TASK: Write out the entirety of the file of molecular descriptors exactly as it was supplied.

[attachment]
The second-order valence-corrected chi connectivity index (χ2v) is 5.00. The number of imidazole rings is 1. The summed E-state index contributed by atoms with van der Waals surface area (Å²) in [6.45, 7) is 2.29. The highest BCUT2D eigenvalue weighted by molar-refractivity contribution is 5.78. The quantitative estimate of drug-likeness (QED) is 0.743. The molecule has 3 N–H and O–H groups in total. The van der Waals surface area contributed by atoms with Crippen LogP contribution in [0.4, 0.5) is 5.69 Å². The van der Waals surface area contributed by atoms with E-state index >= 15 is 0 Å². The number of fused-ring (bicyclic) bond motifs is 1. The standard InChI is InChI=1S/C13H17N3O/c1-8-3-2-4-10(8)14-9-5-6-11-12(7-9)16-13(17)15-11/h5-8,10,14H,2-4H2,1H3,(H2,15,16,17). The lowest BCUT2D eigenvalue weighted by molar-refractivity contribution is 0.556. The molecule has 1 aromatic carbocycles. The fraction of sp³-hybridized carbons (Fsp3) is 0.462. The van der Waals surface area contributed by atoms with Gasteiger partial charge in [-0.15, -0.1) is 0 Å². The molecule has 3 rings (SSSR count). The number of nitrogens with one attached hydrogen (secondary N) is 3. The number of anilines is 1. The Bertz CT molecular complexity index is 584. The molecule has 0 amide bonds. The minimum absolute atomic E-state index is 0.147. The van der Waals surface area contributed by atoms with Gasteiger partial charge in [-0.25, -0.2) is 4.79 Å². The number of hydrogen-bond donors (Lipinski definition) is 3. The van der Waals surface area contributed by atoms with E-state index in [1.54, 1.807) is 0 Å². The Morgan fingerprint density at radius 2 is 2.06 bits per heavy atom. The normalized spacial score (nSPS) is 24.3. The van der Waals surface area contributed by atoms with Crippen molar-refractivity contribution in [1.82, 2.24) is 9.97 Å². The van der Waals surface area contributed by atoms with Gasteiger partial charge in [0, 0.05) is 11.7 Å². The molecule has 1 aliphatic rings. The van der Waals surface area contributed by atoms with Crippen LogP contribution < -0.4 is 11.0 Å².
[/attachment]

The second-order valence-corrected chi connectivity index (χ2v) is 5.00. The number of imidazole rings is 1. The summed E-state index contributed by atoms with van der Waals surface area (Å²) in [6.45, 7) is 2.29. The highest BCUT2D eigenvalue weighted by molar-refractivity contribution is 5.78. The quantitative estimate of drug-likeness (QED) is 0.743. The molecule has 3 N–H and O–H groups in total. The van der Waals surface area contributed by atoms with Crippen LogP contribution in [0.4, 0.5) is 5.69 Å². The van der Waals surface area contributed by atoms with E-state index >= 15 is 0 Å². The number of fused-ring (bicyclic) bond motifs is 1. The standard InChI is InChI=1S/C13H17N3O/c1-8-3-2-4-10(8)14-9-5-6-11-12(7-9)16-13(17)15-11/h5-8,10,14H,2-4H2,1H3,(H2,15,16,17). The lowest BCUT2D eigenvalue weighted by molar-refractivity contribution is 0.556. The molecule has 1 aromatic carbocycles. The fraction of sp³-hybridized carbons (Fsp3) is 0.462. The van der Waals surface area contributed by atoms with Gasteiger partial charge in [-0.15, -0.1) is 0 Å². The molecule has 3 rings (SSSR count). The number of nitrogens with one attached hydrogen (secondary N) is 3. The number of anilines is 1. The Bertz CT molecular complexity index is 584. The molecule has 0 amide bonds. The minimum absolute atomic E-state index is 0.147. The van der Waals surface area contributed by atoms with Gasteiger partial charge in [-0.25, -0.2) is 4.79 Å². The number of hydrogen-bond donors (Lipinski definition) is 3. The van der Waals surface area contributed by atoms with E-state index in [1.54, 1.807) is 0 Å². The Morgan fingerprint density at radius 2 is 2.06 bits per heavy atom. The normalized spacial score (nSPS) is 24.3. The van der Waals surface area contributed by atoms with Crippen molar-refractivity contribution in [1.82, 2.24) is 9.97 Å². The van der Waals surface area contributed by atoms with Gasteiger partial charge in [0, 0.05) is 11.7 Å². The molecule has 1 aliphatic rings. The van der Waals surface area contributed by atoms with Crippen LogP contribution < -0.4 is 11.0 Å².